Might the halibut have been more memorable had it not followed the powerhouse lobster course? Maybe. Would the squab have been more enjoyable in the dead of winter instead of Spring? Probably. Was sauteed foie gras with rhubarb a bit over-played? Yes (For this reason, I think my progression, with the Foie Gras Shabu Shabu was probably better; I don’t understand why *that* dish isn’t a “greatest hit.” I think it’s far more interesting and special than the Sauteed Foie Gras course.).

The service, as I noted, could have been a bit more friendly and consistent (other than our head server, it seemed that we were geting a revolving door staff betwen ordering and dessert). On a minor note, we did manage to inhale the (wonderful) basket of bread served with the cheese. When we asked for more, the server said they had run out of bread. Although I have no reason to doubt his word, we found this was odd. However, our party did request number of changes for allergies and preferences, and they were accommodated graciously.

Is Picholine worthy of its second Michelin star? Yes, probably, although my meal didn’t quite reveal that level of consistency and merit. How does it compare with its peer restaurants? Strictly on a food basis, I’d say it’s much less finessed and refined than Daniel, more satisfying than Del Posto, and more imaginative than, though perhaps on par in execution with, Bouley. I haven’t been to Gordon Ramsay at the London or masa, which I would probably find hard, if not impossible, to compare with Picholine.

What entices me to return to Picholine more than anything else (I still want to know why they retired the dining room’s cheese-themed tasting menu) is its “Tasting Flights” menu, which (I believe) served at the bar. I could easily see myself perching at the bar for this less formal sampling of Chef Brennan’s food. And, yes, I checked, Mr. McCalman does make bar calls with his trolley.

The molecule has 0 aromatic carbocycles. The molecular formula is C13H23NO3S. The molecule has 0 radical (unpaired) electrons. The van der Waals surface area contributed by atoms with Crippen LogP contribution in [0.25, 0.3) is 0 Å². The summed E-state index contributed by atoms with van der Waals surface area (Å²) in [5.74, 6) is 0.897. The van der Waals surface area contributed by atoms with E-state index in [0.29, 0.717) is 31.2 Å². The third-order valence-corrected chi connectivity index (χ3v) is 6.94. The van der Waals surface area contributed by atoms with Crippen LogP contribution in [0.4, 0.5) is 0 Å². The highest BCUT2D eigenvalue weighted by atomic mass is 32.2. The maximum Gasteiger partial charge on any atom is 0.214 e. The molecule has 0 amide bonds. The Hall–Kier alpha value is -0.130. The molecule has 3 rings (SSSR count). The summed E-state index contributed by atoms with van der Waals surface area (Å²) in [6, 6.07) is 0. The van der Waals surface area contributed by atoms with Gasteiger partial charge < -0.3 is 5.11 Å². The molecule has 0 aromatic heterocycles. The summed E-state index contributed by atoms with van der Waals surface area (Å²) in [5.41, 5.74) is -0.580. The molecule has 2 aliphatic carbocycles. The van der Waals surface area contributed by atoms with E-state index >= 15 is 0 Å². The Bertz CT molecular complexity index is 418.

“Watermelon - it’s a good fruit. You eat, you drink, you wash your face.”

Italian tenor Enrico Caruso (1873-1921)

ulteriorepicure.com

My flickr account

ulteriorepicure@gmail.com

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Ate dinner here for the first time with my parents this evening before seeing Don Giovanni at the Met. Overall we had a very nice meal. It definitely wasn't a jaw dropping experience, probably not even on top ten meals list, but very well done and an enjoyable part of the evening.

There were three amuses, tempura chantarelle lollipops, a cauliflower panna cotta with lemon gelee, and a celery puree with truffle foam.

I had the foie gras shabu shabu as previously discussed here. It was an interesting dish that I find difficult to describe. As mentioned above its not about the foie, but I didn't find it was necessarily about the broth either. It tasted good, but i felt there needed to be a stronger, more dominant overal flavor to the dish. I think someone up-post mentioned the broth was quite sour, but I thought it more mellow and could have benefitted from the stronger, sour flavor.

Next I had the lobster claw with the vanilla, brown butter sauce, barberries, endive, and mushrooms. Delicious

Followed by my favorite dish of the evening. Roasted John dory with salsify and mushroom capuccino. This hit every flavor and texture component perfectly.

Next was a roasted wild partrdige dish consisting of two thighs and a sausage made from the breast/loin of the partridge, at least thats how it was described. This was served on a bed of spaetzle with a liquid foie gras sauce as well as the natural jus reduction.

On to dessert which is probably one of my favorite desserts I've ever had. The passion fruit cannoli with coconut tapioca and exotic fruit soup. Amazing! The cannoli shell was a thin dried slice of pineapple with the most amazing passion fruit filling. I'm not exactly sure how to describe the filling as it was not heavy enough to be a sorbet/gelato and too thick to be a foam. All I know is that is was so heavily concentrated and tart. I can't say enough about this dish. I could drink a whole cup of the fruit soup.

Service was average. When we first began the restaurant was empty and our waiter was often absent when courses were brought out and didn't offer much explanation on the dishes until asked. But all in all service was attentive and courteous, but simply average for this class of restauarant. An enjoyable experience that I wouldn't mind repeating before another night at the opera, but probably not a place to return to if I didn't have other plans to be in that area.